The many meanings of seeing yourself.
We don’t often use this particular word to describe them, but mirrors are intimate. Rather, the experience of looking into a mirror is intimate. We are never more honest with ourselves than when we are face-to-face with ourselves, even when we are lying to the entire world around us. Mirrors can warp, but they can’t lie, the you they reflect is always some version of you, but what you see and how you interpret it is on your end, not the mirror’s.
In film, mirrors are used for moments of reflection, obviously, both the physical and emotional kind, but they are also used for moments of deceit, deception, dejection, juxtaposition, contrast and comparison, distortion, delusion, breaking down and breaking through. A persona is never more vulnerable, nor stronger, than when it is staring at itself, and the visual power of these moments have been used in cinematic narratives beginning at the dawn of the medium and continuing to the present day.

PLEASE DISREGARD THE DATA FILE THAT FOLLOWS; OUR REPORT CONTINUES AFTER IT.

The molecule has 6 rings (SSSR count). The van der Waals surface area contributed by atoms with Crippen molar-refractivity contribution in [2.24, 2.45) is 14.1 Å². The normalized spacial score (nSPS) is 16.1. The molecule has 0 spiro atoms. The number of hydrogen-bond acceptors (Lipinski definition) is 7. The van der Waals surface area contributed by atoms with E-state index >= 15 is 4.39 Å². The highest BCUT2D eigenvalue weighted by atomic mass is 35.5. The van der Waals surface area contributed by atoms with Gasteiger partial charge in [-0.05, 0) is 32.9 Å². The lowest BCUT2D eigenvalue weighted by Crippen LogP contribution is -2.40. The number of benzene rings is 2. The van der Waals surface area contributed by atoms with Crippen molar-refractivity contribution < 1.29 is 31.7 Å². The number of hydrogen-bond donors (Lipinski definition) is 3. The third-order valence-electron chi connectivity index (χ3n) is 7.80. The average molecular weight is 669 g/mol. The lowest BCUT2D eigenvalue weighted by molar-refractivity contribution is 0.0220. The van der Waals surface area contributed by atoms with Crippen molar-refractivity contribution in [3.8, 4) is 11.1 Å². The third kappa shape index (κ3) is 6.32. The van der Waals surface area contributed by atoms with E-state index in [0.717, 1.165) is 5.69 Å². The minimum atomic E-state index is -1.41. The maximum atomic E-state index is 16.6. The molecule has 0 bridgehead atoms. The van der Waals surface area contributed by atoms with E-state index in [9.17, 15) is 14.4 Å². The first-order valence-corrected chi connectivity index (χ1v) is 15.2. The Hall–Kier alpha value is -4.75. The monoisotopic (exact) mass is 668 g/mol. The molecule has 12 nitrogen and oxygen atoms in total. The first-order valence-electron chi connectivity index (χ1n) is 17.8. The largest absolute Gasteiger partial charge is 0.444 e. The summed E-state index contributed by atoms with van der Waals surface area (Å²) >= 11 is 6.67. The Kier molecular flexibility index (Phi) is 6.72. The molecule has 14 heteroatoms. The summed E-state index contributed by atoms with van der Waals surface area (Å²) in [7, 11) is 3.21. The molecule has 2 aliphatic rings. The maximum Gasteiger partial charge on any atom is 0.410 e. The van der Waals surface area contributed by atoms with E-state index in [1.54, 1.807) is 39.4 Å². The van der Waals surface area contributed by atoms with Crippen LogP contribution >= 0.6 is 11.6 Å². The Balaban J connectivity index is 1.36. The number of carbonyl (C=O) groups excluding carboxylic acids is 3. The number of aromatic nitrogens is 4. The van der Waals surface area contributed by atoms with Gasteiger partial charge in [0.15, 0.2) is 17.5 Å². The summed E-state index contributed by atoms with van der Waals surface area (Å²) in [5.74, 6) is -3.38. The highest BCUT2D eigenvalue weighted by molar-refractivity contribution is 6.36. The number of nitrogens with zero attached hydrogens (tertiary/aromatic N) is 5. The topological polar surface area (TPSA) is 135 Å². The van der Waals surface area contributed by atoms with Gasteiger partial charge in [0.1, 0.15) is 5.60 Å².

As proof of this last statement, take the following supercut from The Auteur Journal that collects mirror scenes from 32 different films and uses them to illustrate the myriad meanings the can convey. What they demonstrate, above all else, is that whatever personas we adopt, faces we wear, or lies we tell, there’s no escaping the truth found in our refleciton.